Teaching players vision, decision, and execution builds excellence.
We're filling players' toolboxes with the right tools for the right problems. The great thinker Michael Mauboussin addresses this here.
As coaches, we address the dichotomy of developing individual skills yet relying on the richness of team basketball. Mauboussin emphasizes the "commitment to perpetual learning."
As coaches (and players), we need to identify "educational gaps," including decision-making and leadership. Where do we start? It includes extensive reading, like Cialdini's "Influence" and the difficult, "Thinking: Fast and Slow," by Professor Kahneman.
But it also means associating with people who think more deeply and/or differently than we do. What makes them right, wrong, or different?
"What happened when other people were in this situation?" Consider a spectrum of results, positive, negative, or neutral. That might involve case studies and probability distributions. For example, what is the impact of having early draft choices in the NBA over a three year period. You could you give the Larry Bird example (32 wins added in his first year), but that wouldn't be as helpful as examining results of a larger sample. Both Marcus Smart and Larry Bird were the sixth choice in the draft, but Bird's impact dwarfs Smart's.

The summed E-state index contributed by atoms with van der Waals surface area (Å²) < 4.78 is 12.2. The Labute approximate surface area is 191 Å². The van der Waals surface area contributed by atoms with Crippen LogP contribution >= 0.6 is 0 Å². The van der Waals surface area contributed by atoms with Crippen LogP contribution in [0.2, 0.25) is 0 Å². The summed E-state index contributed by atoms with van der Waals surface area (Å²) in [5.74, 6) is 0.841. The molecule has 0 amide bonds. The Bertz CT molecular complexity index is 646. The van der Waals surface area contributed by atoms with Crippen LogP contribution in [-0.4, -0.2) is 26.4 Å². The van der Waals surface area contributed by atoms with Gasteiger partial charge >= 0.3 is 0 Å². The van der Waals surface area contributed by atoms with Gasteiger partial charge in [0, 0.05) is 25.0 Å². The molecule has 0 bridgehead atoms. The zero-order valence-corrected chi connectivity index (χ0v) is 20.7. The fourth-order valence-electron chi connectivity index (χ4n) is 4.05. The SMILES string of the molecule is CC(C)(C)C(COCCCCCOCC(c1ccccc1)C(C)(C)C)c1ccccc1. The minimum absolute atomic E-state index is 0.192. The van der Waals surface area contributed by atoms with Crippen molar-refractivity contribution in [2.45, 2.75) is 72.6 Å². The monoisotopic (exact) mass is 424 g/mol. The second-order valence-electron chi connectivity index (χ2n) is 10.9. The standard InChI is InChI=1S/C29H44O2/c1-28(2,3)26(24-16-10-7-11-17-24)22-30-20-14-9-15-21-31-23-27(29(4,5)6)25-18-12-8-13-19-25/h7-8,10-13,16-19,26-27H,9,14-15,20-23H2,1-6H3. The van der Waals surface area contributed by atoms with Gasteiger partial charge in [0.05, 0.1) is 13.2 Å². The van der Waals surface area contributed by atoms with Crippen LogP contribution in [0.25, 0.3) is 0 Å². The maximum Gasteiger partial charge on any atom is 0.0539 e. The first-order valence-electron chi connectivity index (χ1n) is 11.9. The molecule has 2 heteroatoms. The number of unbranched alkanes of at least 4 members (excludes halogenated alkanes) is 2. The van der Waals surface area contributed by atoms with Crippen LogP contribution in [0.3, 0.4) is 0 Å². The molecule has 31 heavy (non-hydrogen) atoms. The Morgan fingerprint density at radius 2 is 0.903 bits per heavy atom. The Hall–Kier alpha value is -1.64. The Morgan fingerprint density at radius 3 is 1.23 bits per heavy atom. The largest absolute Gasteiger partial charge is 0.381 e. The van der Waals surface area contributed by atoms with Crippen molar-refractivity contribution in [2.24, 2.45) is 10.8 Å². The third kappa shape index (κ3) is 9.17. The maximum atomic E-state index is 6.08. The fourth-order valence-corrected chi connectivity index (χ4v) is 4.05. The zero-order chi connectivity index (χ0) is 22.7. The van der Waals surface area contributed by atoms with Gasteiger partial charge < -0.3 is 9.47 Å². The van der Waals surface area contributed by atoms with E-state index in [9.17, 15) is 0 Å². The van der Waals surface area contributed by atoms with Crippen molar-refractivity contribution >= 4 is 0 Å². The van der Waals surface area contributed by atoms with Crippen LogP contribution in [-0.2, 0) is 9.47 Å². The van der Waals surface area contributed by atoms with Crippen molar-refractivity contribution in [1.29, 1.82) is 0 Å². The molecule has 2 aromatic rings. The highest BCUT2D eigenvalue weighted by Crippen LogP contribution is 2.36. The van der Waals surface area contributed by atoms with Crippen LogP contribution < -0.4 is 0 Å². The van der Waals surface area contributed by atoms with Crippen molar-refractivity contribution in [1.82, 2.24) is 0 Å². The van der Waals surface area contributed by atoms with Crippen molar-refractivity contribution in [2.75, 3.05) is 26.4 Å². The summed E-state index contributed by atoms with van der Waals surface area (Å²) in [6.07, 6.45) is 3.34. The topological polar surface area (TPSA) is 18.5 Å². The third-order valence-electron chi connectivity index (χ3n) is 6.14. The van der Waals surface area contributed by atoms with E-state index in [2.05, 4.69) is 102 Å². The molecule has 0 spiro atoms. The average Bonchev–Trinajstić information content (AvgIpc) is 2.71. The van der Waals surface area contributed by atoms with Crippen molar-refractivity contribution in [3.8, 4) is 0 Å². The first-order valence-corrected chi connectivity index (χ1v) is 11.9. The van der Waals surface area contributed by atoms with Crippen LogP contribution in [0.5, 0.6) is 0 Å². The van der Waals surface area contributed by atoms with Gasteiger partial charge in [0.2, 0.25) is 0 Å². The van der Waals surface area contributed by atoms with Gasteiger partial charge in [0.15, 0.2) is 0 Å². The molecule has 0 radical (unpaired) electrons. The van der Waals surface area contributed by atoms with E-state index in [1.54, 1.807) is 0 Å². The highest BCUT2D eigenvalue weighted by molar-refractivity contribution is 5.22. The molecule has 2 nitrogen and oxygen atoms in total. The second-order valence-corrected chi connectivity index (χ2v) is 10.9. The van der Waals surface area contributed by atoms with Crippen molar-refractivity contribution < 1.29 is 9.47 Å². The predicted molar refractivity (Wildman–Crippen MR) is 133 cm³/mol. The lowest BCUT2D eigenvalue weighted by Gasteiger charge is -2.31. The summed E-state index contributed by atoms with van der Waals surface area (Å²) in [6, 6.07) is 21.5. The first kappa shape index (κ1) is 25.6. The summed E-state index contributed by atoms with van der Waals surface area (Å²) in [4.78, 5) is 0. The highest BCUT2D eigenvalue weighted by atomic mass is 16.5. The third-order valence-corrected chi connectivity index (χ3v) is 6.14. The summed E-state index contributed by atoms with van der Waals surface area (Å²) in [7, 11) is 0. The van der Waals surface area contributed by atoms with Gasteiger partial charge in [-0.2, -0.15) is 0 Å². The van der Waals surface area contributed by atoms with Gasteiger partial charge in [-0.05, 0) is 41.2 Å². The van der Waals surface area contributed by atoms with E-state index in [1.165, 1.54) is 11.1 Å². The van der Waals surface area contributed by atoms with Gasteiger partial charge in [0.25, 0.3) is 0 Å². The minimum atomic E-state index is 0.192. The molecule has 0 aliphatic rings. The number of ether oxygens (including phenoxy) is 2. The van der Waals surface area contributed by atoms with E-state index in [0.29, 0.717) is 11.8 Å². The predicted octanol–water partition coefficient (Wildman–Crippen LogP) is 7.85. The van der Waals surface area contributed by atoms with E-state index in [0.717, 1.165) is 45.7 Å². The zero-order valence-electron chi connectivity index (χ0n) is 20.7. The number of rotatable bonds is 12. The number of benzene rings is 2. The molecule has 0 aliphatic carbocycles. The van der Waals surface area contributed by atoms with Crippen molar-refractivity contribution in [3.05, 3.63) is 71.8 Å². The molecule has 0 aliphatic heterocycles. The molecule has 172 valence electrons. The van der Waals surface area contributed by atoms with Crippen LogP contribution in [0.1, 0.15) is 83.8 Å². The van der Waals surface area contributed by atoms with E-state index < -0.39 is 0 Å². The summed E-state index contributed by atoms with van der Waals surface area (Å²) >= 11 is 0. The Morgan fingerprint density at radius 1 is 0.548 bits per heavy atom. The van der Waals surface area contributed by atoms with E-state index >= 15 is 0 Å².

We have an area in the left brain dubbed "the interpreter" which links cause and effect. But many life events are random. If our team goes on a winning streak while I wear a corduroy jacket, we wouldn't presume those are related. But I might keep wearing the jacket...
What are critical "cognitive biases" that we practice? Confirmation bias has us seek information that confirms our view and avoid disconfirming evidence. Confirmation bias provides obstacles to new inputs for decision making. Are we open-minded?
Overconfidence limits us from considering a broader range of outcomes. Force ourselves to consider alternatives among our choices.
Premortem analysis looks ahead some time period where deciders have to write from the perspective of the future on why a decision failed. We recruit the "interpreter" to help us advance now. Let's assume that our team struggles this year. What accounts for that?
Data analysis. Consider examining a document and analyze for FACTS versus OPINIONS. We might have a different perspective reading the facts (e.g. hard statistics) versus beliefs.
Checklists. We can improve outcomes in different fields through improving processes by standardization (aviation, construction, restaurants, investing, medicine).
Understand inputs to outcome, including the luck-skill continuum. For example, great streaks in sports (wins, shooting) include luck, but luck in isolation will never provide great streaks in elite sports.